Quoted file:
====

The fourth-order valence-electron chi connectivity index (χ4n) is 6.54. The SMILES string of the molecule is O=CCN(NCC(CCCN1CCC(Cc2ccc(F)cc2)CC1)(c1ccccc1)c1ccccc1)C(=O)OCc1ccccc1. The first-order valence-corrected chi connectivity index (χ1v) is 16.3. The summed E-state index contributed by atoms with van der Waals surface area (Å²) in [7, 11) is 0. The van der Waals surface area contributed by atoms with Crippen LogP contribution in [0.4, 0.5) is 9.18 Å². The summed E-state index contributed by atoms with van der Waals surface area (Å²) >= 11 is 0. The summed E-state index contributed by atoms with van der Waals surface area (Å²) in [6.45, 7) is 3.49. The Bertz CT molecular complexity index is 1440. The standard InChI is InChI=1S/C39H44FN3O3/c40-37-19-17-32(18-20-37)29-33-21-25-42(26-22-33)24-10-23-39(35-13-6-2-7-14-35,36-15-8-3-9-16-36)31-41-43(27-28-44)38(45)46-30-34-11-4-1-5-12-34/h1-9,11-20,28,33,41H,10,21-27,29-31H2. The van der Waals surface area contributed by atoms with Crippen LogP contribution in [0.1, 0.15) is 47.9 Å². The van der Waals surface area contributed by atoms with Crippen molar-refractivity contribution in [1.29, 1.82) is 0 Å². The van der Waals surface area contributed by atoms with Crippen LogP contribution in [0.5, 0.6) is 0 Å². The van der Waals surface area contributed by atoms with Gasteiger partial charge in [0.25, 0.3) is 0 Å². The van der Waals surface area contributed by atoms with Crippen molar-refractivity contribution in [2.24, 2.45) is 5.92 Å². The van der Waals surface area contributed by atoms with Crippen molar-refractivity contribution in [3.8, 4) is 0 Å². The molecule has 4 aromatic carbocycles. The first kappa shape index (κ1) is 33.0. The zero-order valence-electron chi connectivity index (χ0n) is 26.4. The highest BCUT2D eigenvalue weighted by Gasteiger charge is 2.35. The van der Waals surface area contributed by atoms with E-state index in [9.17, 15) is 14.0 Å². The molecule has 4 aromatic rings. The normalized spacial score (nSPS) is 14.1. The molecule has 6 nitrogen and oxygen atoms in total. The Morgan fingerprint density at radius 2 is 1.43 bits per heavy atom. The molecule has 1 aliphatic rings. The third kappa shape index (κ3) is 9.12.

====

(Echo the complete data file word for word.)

The fourth-order valence-electron chi connectivity index (χ4n) is 6.54. The SMILES string of the molecule is O=CCN(NCC(CCCN1CCC(Cc2ccc(F)cc2)CC1)(c1ccccc1)c1ccccc1)C(=O)OCc1ccccc1. The first-order valence-corrected chi connectivity index (χ1v) is 16.3. The summed E-state index contributed by atoms with van der Waals surface area (Å²) in [7, 11) is 0. The van der Waals surface area contributed by atoms with Crippen LogP contribution in [0.4, 0.5) is 9.18 Å². The summed E-state index contributed by atoms with van der Waals surface area (Å²) >= 11 is 0. The summed E-state index contributed by atoms with van der Waals surface area (Å²) in [6.45, 7) is 3.49. The Bertz CT molecular complexity index is 1440. The standard InChI is InChI=1S/C39H44FN3O3/c40-37-19-17-32(18-20-37)29-33-21-25-42(26-22-33)24-10-23-39(35-13-6-2-7-14-35,36-15-8-3-9-16-36)31-41-43(27-28-44)38(45)46-30-34-11-4-1-5-12-34/h1-9,11-20,28,33,41H,10,21-27,29-31H2. The van der Waals surface area contributed by atoms with Crippen LogP contribution in [0.1, 0.15) is 47.9 Å². The van der Waals surface area contributed by atoms with Crippen molar-refractivity contribution in [1.29, 1.82) is 0 Å². The van der Waals surface area contributed by atoms with Crippen LogP contribution in [0.5, 0.6) is 0 Å². The van der Waals surface area contributed by atoms with Gasteiger partial charge in [0.25, 0.3) is 0 Å². The van der Waals surface area contributed by atoms with Crippen molar-refractivity contribution in [2.24, 2.45) is 5.92 Å². The van der Waals surface area contributed by atoms with Crippen molar-refractivity contribution in [3.8, 4) is 0 Å². The molecule has 4 aromatic carbocycles. The first kappa shape index (κ1) is 33.0. The zero-order valence-electron chi connectivity index (χ0n) is 26.4. The highest BCUT2D eigenvalue weighted by Gasteiger charge is 2.35. The van der Waals surface area contributed by atoms with E-state index in [9.17, 15) is 14.0 Å². The molecule has 4 aromatic rings. The normalized spacial score (nSPS) is 14.1. The molecule has 6 nitrogen and oxygen atoms in total. The Morgan fingerprint density at radius 2 is 1.43 bits per heavy atom. The molecule has 1 aliphatic rings. The third kappa shape index (κ3) is 9.12.